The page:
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Tips for your work experience section:

With that context in mind, let’s take a look at how you actually list that job experience in a way that is going to be comfortable for recruiters to read and also unique enough that it makes an impact.  Here are some reminders to help you make each position pop on your resume:

  • Limit it to 3-6 bullet points: Once you’ve got the position and company and location all listed, you’ll want to take the time to properly put a description into the entry in the form of bullet points.  While some use standard sentences, you should go with the bullet point approach,  They are fast to read and your recruiter will enjoy the ease of browsing.  Keep the bullets short and sweet and stay between 3-6 points per entry.
  • Focus on active and powerful verbs: When listing your job description stay way from pronouns and filler words.  Use active, unique and power verbs that imply action and encouragement.  If you need to use the help of a thesaurus, that’s okay. Just rely on functional words within the description that imply movement and work ethic.
  • Work in keywords: It’s important to keep the texts short and sweet.  But, when listing previous work experience, try to work in keywords from the job in which you’re applying for.  If they use the word “organized” in the listing, trying to use it in part of the description of a past position if it fits.  This will help them see that you do have the experience that they’re looking for.  On that same note, though, don’t over-stuff the keywords.  Just pick a few and use them sparingly.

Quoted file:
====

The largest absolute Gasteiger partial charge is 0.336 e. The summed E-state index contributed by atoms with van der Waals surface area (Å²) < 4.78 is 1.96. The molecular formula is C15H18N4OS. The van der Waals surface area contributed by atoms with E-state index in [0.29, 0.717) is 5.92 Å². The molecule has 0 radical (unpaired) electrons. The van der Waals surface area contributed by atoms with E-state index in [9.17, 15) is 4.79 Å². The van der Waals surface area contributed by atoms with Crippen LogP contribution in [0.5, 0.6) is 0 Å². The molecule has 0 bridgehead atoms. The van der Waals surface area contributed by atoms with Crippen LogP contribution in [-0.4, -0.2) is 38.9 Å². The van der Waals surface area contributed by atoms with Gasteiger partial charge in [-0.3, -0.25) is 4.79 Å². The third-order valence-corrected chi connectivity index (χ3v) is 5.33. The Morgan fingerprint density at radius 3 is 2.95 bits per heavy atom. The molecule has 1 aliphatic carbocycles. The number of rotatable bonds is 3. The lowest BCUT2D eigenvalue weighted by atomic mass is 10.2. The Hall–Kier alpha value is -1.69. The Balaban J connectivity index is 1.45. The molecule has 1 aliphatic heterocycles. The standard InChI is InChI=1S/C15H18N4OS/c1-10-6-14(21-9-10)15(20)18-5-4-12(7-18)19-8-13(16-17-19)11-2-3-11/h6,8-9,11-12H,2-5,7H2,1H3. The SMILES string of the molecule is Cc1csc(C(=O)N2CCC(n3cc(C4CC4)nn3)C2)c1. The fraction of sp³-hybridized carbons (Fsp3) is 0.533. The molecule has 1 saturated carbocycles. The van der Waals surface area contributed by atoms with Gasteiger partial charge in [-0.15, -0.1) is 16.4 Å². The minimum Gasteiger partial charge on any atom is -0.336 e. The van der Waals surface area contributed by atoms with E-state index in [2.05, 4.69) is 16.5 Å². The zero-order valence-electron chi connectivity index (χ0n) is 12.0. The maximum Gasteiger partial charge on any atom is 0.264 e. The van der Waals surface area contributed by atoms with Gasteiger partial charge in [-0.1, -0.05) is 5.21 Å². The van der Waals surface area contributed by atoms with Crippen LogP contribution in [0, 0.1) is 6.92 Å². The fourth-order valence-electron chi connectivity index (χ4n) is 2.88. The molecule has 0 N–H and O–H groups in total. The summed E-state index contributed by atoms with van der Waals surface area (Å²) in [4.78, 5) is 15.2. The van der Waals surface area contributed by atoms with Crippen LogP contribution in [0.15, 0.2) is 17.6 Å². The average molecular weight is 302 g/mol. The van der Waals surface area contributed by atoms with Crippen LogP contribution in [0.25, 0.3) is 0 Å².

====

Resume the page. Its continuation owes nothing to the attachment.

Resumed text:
When you are listing your job experience, you’re doing more than just listing your job experience in itself.  You want them to see why it matters and that you are as good for the position as you know you are.  While the other parts of your resume are important and should get focus, make sure that you give the proper focus and time and effort to the work experience section too.  Take a look online to find examples of resumes and read through different types until you get a true sense of what you’re looking to create.  You’ll love the confidence it’ll give you and it will come through in helping you to put into action a true impactful resume that will show you off in all of the right ways.

You deserve to get the job you’re applying for, and preparing the work experience of your resume is going to be a huge part of making sure that you get the best chance at getting their attention for the right reasons.

Published by Sarah Samson

Sarah Samson is a professional career advisor and resume expert. She specializes in helping recent college graduates and mid-career professionals improve their resumes and format them for the modern job market. In addition, she has also been a contributor to several online publications.